For one thing, you can record evaluation (tryout) sessions. At the field, if you have 60 kids barging around you only get a few little glimpses of each player and evaluators’ judgments can be all over the map. Is it really worth having evaluators stand around and tick a few boxes or use a rating scale based on four or five touches per player? So why not record them and have staff coaches watch them later, comfortably, and use a player-rating rubric right in the video software that exports a report for you to use in team-formation meetings.

Transform your evaluations completely with video:

How much does the evaluation process currently cost in terms of registration, field costs, paying evaluators to be there in person, and getting their ratings and notes into a spreadsheet to share? Is it worth it? Are the evaluators ratings reliable, given how little they see and the artifical context the players are in? Do they correlate with the season-long judgments of your most knowledgeable, experienced coaches?

What if you put your resources into recording a couple of half-games for each team? That would help the teams, first and foremost, and your club would really stand out. (In fact it’s required by the Club License and Club Standards programs).

A guide for recording soccer

Soccer is not an easy game to record. It’s big. It moves fast. And what players are doing off the ball is just as important as what they’re doing on the ball. So here are some tips to get games recorded well enough so they’re useful, but without breaking the bank. In fact, sharing our step-by-step guide can get you good quality recordings done by parents or injured players or anyone else who can pan a video camera or phone on a tripod. The other option, of course, is to hire a recording service with high pole tripods and pro-level cameras.

Most of this guide is about recording games. If you’re recording smaller events like practice sessions or individual technique things get a lot easier. The only exception is that if you’re recording coaches running training sessions, you need good audio, so we help you with that in our eBook.

How to start a video program at your club

We think starting small with some keen coaches and competitive teams is the best approach. Then you can show off the success and you’ll have some evangelists in the club to motivate and help others.

  1. Trial some coach education with your staff coaches. Get them comfortable with using the software and with giving and getting feedback on their coaching. You can just arrange to record one of their sessions each and share them for some peer review in one WeVu video sharing site, for example.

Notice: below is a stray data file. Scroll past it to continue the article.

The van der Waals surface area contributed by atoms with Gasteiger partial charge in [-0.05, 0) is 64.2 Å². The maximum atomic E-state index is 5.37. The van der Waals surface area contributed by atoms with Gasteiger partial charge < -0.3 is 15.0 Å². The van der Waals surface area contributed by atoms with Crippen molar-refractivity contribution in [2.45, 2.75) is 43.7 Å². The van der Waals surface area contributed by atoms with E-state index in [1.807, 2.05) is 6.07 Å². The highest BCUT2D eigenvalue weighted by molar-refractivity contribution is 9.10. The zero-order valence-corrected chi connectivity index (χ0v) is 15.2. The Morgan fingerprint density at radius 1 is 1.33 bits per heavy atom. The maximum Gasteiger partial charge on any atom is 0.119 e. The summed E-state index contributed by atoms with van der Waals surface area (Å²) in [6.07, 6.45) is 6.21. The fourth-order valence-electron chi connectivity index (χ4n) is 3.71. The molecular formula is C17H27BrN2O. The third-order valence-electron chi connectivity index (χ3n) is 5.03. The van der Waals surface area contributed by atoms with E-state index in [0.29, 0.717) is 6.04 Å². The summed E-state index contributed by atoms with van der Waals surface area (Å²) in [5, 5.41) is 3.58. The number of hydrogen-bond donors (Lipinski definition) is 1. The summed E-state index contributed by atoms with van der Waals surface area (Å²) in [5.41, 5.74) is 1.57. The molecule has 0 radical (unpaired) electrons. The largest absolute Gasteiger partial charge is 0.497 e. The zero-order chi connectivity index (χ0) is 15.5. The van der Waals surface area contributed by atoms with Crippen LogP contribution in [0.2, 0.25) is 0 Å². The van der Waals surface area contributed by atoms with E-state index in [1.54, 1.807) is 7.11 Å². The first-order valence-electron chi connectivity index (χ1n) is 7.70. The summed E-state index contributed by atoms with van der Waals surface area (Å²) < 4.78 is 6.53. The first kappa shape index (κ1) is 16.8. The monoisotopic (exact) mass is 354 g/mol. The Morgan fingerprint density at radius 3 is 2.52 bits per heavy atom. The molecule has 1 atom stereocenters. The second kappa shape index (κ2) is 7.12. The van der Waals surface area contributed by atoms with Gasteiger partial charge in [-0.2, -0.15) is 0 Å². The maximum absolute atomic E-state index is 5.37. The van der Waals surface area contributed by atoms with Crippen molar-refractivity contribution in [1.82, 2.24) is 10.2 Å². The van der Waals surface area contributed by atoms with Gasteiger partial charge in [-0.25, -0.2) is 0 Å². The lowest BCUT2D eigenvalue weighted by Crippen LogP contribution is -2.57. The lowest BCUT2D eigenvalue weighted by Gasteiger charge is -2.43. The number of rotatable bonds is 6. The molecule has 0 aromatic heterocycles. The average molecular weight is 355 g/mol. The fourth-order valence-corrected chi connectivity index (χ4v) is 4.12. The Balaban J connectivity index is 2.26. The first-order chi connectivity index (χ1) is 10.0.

2. We’ve got 7 more great ideas in the book...

Remote video coaching: so many reasons it’s great for athletes of all ages

Video analysis is huge for professional and college sports and now it is finding its way into youth sports, high school, and clubs too. But so far it’s mostly about game analysis – video sessions in classrooms. Most people don’t realize there’s a new way to use video for personalized coaching even in team sports. Players can have their ‘real coach’ coaching the team, PLUS a separate personal video coach. We’re not talking about the kind of skills coach that players get when they pay for professional one-on-one coaches. We’re talking about a coach to analyze training and games, and individual work separate from the team, and coach players on what to do to get better, including the mental side of the game.

In the old days, you’d need to have your personal coach in the stands and even at practices, spying on the whole team. But this is the age of video and phones and the cloud – YouTube and all that. Coaches can see players practice and play even when they live across the country or around the world.

Players have been making videos for recruiting for a long time now. So why not use the same technology while the players are developing, using video to get coaching tailored to the player’s needs, from a hand-picked personal coach?